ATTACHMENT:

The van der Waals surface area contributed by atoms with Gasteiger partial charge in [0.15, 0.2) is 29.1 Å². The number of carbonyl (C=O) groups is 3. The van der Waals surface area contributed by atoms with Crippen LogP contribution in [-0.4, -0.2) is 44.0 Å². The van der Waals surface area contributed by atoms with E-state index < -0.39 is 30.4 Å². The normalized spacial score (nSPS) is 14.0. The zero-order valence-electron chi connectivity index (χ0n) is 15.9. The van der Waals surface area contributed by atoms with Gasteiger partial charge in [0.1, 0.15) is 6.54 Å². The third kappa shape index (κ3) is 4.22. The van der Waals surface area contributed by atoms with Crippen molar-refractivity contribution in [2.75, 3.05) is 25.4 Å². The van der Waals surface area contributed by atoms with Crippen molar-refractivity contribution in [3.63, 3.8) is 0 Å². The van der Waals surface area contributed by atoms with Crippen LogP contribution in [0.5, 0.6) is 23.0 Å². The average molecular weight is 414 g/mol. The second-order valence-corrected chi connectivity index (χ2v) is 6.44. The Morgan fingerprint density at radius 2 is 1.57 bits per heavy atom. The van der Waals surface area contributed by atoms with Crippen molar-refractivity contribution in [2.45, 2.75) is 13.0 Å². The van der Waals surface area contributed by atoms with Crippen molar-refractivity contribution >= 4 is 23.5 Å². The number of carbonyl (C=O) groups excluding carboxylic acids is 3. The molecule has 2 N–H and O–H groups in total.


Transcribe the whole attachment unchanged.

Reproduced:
The van der Waals surface area contributed by atoms with Gasteiger partial charge in [0.15, 0.2) is 29.1 Å². The number of carbonyl (C=O) groups is 3. The van der Waals surface area contributed by atoms with Crippen LogP contribution in [-0.4, -0.2) is 44.0 Å². The van der Waals surface area contributed by atoms with E-state index < -0.39 is 30.4 Å². The normalized spacial score (nSPS) is 14.0. The zero-order valence-electron chi connectivity index (χ0n) is 15.9. The van der Waals surface area contributed by atoms with Gasteiger partial charge in [0.1, 0.15) is 6.54 Å². The third kappa shape index (κ3) is 4.22. The van der Waals surface area contributed by atoms with Crippen molar-refractivity contribution in [2.75, 3.05) is 25.4 Å². The van der Waals surface area contributed by atoms with Crippen molar-refractivity contribution in [3.63, 3.8) is 0 Å². The van der Waals surface area contributed by atoms with Crippen LogP contribution in [0.5, 0.6) is 23.0 Å². The average molecular weight is 414 g/mol. The second-order valence-corrected chi connectivity index (χ2v) is 6.44. The Morgan fingerprint density at radius 2 is 1.57 bits per heavy atom. The van der Waals surface area contributed by atoms with Crippen molar-refractivity contribution in [2.45, 2.75) is 13.0 Å². The van der Waals surface area contributed by atoms with Crippen molar-refractivity contribution >= 4 is 23.5 Å². The number of carbonyl (C=O) groups excluding carboxylic acids is 3. The molecule has 2 N–H and O–H groups in total.